"During the Afghanistan evacuation mission, an intel tip indicated the possibility of a plot to highjack a particular flight that was preparing to depart the airfield. Ground traffic controllers diverted the plane to a safe location on the airfield where security forces boarded the plane and determined that there was no active attempt to hijack the aircraft."

The Air Force account which detailed an attempted hijacking of a commercial airliner was published Tuesday on the Air Force's website and was written by Lt. Col. Kristen Duncan, a public affairs officer for the 23rd Wing, which deployed to Afghanistan this summer. During the evacuation operation, as US Air Force C-17s began steadily arriving at Hamid Karzai International Airport in Kabul, Duncan wrote that airmen from the personnel recovery task force began tracking passengers departing the airport.

Violence Undermines China’s Plans in Afghanistan, Risks Luring it Into Quagmire

Paul D. Shinkman

China's top national security decisionmakers are stunned by a devastating suicide bombing attack in Afghanistan last week reportedly carried out by a Uighur Muslim, sources say, provoking Beijing to either disrupt its march toward greater investments in the Taliban government or to commit further to the quagmire that has stymied other superpowers for decades.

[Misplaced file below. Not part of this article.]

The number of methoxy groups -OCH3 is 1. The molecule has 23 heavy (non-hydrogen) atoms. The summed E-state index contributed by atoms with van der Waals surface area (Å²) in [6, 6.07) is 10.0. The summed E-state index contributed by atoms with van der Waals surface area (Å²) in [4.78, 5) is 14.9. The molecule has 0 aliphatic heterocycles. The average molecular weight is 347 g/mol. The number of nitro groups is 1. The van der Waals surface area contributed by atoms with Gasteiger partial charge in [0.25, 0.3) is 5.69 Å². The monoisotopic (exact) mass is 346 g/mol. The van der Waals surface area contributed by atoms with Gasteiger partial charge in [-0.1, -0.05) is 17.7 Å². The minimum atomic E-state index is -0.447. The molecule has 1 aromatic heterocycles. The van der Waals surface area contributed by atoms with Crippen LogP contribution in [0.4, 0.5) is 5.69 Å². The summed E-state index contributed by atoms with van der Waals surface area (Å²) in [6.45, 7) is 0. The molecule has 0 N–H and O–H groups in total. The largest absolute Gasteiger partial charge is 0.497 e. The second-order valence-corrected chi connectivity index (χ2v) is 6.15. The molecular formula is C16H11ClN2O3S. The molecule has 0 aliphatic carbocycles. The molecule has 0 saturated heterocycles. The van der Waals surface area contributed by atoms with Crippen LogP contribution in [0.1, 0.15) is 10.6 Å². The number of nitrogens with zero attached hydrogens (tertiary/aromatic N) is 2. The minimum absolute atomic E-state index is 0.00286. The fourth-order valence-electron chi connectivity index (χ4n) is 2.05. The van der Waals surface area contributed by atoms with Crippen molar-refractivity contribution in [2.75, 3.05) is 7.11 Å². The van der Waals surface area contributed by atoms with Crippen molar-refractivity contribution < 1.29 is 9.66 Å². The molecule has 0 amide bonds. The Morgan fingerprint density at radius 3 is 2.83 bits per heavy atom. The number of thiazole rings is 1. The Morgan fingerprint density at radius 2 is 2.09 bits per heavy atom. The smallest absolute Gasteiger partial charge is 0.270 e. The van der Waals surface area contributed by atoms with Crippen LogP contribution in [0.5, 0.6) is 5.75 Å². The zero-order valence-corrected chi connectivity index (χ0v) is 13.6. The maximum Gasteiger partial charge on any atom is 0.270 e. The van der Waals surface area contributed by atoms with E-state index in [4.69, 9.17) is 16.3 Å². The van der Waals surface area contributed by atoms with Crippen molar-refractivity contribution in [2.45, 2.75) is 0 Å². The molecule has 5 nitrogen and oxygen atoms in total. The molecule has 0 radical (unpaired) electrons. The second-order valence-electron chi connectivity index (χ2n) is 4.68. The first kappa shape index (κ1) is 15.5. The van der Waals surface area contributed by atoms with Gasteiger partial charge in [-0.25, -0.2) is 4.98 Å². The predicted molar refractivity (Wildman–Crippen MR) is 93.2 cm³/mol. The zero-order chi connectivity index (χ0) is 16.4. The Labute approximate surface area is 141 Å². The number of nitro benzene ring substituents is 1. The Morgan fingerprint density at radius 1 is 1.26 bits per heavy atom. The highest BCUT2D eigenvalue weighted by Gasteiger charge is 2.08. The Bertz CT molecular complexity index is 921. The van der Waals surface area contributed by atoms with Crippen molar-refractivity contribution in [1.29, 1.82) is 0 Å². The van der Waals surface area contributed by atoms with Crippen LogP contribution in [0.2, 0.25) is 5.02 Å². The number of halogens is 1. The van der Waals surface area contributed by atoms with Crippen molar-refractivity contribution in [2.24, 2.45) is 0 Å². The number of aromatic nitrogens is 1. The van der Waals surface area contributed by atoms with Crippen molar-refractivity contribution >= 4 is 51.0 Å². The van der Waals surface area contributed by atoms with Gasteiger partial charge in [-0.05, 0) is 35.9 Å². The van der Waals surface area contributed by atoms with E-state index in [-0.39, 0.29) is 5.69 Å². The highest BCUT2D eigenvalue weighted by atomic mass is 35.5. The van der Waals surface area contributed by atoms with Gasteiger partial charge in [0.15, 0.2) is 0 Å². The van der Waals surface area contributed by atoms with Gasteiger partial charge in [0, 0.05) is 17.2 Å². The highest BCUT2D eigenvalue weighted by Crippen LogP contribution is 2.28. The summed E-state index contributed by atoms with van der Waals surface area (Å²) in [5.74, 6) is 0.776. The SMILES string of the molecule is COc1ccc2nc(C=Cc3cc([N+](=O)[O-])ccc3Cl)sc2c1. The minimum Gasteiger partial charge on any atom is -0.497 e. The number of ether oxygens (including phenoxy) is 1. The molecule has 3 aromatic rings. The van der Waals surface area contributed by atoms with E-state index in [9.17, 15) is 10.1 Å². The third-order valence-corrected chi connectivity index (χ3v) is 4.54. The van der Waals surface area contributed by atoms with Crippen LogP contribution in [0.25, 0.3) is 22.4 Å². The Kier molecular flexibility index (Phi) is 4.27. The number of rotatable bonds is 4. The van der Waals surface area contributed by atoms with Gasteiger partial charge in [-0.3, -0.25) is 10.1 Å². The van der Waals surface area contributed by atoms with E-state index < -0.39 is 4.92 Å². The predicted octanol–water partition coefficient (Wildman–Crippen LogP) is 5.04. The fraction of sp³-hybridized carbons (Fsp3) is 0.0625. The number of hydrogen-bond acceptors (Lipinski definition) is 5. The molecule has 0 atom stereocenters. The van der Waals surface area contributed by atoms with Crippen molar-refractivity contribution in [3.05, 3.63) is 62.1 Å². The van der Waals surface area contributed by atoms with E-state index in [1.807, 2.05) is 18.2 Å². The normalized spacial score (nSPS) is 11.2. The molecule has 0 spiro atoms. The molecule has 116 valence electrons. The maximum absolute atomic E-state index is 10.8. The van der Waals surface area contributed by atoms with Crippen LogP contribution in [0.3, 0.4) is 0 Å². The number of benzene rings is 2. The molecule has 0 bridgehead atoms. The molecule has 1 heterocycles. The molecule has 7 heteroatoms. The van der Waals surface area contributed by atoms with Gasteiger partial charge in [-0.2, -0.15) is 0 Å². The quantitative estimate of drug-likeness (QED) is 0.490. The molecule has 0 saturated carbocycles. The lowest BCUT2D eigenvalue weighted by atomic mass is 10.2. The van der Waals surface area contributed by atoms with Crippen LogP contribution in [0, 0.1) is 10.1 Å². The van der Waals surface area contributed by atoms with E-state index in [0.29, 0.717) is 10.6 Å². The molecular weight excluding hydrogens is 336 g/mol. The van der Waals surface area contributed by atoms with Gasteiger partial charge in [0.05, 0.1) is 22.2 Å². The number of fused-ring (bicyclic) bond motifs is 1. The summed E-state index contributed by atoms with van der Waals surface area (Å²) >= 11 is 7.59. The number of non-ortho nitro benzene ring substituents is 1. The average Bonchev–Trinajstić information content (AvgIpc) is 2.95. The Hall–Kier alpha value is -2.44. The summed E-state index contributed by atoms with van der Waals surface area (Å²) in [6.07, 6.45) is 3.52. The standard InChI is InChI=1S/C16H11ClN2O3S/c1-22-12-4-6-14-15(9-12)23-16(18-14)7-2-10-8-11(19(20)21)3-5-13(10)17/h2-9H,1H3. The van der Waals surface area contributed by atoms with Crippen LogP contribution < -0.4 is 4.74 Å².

The Islamic State group's affiliate in Afghanistan, known as ISIS-K, quickly claimed responsibility for the deadly attack at a Shiite Muslim mosque in Kunduz on Friday. But in an even more brazen and rare move, it also provided a crucial detail about the attacker, specifying that the bomber was of the ethnicity that largely originates from China's restive Xinjiang Province. Beijing's attempts to stamp out violent extremists among its Uighur population has emerged as perhaps its most sensitive problem at home and nearby, as shown through the lengths it's willing to go to quash the threat it perceives.